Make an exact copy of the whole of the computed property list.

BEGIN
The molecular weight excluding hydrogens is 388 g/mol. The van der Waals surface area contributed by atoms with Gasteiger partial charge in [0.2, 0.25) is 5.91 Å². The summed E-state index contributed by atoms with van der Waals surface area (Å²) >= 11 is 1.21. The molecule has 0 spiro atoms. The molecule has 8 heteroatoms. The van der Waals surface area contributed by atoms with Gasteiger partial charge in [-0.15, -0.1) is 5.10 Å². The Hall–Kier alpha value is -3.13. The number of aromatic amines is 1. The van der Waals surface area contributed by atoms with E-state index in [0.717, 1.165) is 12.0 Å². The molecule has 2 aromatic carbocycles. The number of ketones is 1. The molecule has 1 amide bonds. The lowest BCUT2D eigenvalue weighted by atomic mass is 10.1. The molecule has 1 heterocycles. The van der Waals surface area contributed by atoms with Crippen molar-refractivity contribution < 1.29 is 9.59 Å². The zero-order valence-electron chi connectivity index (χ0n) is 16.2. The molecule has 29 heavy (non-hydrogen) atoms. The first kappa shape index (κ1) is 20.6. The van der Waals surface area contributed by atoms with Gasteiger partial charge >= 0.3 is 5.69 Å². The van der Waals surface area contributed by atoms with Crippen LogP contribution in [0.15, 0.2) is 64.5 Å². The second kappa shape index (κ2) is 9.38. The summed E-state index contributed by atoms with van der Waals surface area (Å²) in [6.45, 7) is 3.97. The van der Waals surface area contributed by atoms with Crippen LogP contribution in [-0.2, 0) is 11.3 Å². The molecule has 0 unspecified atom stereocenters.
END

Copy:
The molecular weight excluding hydrogens is 388 g/mol. The van der Waals surface area contributed by atoms with Gasteiger partial charge in [0.2, 0.25) is 5.91 Å². The summed E-state index contributed by atoms with van der Waals surface area (Å²) >= 11 is 1.21. The molecule has 0 spiro atoms. The molecule has 8 heteroatoms. The van der Waals surface area contributed by atoms with Gasteiger partial charge in [-0.15, -0.1) is 5.10 Å². The Hall–Kier alpha value is -3.13. The number of aromatic amines is 1. The van der Waals surface area contributed by atoms with E-state index in [0.717, 1.165) is 12.0 Å². The molecule has 2 aromatic carbocycles. The number of ketones is 1. The molecule has 1 amide bonds. The lowest BCUT2D eigenvalue weighted by atomic mass is 10.1. The molecule has 1 heterocycles. The van der Waals surface area contributed by atoms with Crippen molar-refractivity contribution < 1.29 is 9.59 Å². The zero-order valence-electron chi connectivity index (χ0n) is 16.2. The molecule has 29 heavy (non-hydrogen) atoms. The first kappa shape index (κ1) is 20.6. The van der Waals surface area contributed by atoms with Gasteiger partial charge >= 0.3 is 5.69 Å². The van der Waals surface area contributed by atoms with Crippen LogP contribution in [0.15, 0.2) is 64.5 Å². The second kappa shape index (κ2) is 9.38. The summed E-state index contributed by atoms with van der Waals surface area (Å²) in [6.45, 7) is 3.97. The van der Waals surface area contributed by atoms with Crippen LogP contribution in [-0.2, 0) is 11.3 Å². The molecule has 0 unspecified atom stereocenters.